Tax Implications on the Sale of C. Corp. vs S. Corp.
If you are positioning your company to be sold, one of the major items you should be looking at is your Corporate Structure. If you are a C Corp. you are at a tax disadvantage as compared to an S Corp. The Tax Rules are complex and the tax treatment will impact the amount of money offered to a Selling Co. Briefly stated below are some of the Federal Tax nuances you should be looking at:
- If the Acquiring Co. buys the fixed assets of either a C Corp. or an S Corp. there are no differences tax wise to the Acquiring Co., however,
- the Selling Co. (if it is a C Corp.) will be forced to pay double taxes. First they will pay a corporate tax on the gain of the sale of the fixed assets,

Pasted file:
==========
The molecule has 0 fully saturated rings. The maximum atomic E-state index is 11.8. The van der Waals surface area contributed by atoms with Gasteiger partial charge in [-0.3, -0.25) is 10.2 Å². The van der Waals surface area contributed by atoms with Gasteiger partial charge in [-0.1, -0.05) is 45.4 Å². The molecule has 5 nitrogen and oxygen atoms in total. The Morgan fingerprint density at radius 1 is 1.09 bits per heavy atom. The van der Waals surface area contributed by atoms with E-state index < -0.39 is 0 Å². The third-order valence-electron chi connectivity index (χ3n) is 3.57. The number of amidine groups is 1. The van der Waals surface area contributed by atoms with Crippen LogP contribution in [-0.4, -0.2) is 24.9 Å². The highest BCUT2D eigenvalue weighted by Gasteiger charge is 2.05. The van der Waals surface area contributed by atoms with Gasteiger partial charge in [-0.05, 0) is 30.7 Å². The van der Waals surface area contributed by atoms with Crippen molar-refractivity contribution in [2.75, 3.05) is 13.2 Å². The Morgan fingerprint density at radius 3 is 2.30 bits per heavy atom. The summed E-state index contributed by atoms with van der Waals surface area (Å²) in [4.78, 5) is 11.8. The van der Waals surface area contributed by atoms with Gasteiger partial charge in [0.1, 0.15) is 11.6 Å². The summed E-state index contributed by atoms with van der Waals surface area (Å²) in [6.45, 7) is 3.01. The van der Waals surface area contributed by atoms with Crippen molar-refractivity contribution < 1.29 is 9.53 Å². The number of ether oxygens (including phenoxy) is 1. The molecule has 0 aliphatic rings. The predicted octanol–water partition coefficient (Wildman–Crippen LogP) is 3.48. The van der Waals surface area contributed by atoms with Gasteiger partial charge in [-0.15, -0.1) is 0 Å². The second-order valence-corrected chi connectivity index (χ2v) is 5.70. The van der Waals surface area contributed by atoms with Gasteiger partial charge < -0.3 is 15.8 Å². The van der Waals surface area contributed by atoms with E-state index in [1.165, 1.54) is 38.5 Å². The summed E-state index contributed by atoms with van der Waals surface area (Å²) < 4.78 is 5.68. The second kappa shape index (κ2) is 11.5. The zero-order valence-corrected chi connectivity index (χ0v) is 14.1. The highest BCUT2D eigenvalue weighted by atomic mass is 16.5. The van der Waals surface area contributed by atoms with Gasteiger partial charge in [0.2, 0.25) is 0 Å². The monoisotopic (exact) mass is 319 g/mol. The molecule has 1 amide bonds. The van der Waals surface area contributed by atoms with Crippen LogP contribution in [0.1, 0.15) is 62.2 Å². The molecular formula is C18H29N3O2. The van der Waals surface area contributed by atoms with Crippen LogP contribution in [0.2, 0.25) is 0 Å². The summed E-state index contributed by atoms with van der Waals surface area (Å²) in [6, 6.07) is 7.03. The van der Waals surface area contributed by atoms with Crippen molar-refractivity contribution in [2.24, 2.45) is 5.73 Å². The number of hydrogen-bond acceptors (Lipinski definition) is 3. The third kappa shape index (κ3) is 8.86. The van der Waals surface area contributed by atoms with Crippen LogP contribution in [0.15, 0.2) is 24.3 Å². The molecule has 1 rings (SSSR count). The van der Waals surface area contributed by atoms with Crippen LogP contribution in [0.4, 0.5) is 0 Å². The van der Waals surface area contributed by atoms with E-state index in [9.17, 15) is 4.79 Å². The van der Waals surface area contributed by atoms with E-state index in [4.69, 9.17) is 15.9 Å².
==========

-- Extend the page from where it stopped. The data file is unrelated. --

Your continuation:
- then when the Selling Co. shuts down, the shareholders will pay income taxes on the liquidating dividends paid out to them.
- If the Acquiring Co. acquires the stock of the Selling Co., the double taxation is avoided as the Selling Co. Shareholders will only pay individual capital gains taxes on the sale of their shares, thus avoiding the double taxation, however,
- the Acquiring Co. loses the tax deduction for the write up of the fixed assets to FMV and the Goodwill associated with the difference in the amount paid to the Selling Co. Shareholders and the FMV of the fixed assets. To offset this loss, the Acquiring Co. will reduce the amount paid to the Shareholders, thus lowering the selling price. In addition, the Acquiring Co. is taking on any contingent liabilities that the Selling Co. may have.
It should also be noted that if you elect to change from a C Corp. to an S Corp., there are significant regulations that are referred to as “Built in Gains” that are enforced for a period of five (5) to ten (10) years. These regulations impact being treated as an S Corp for tax purposes on the sale of a business or the sale of a substantial amount of the assets. As always, you should consult your tax professional on these matters.
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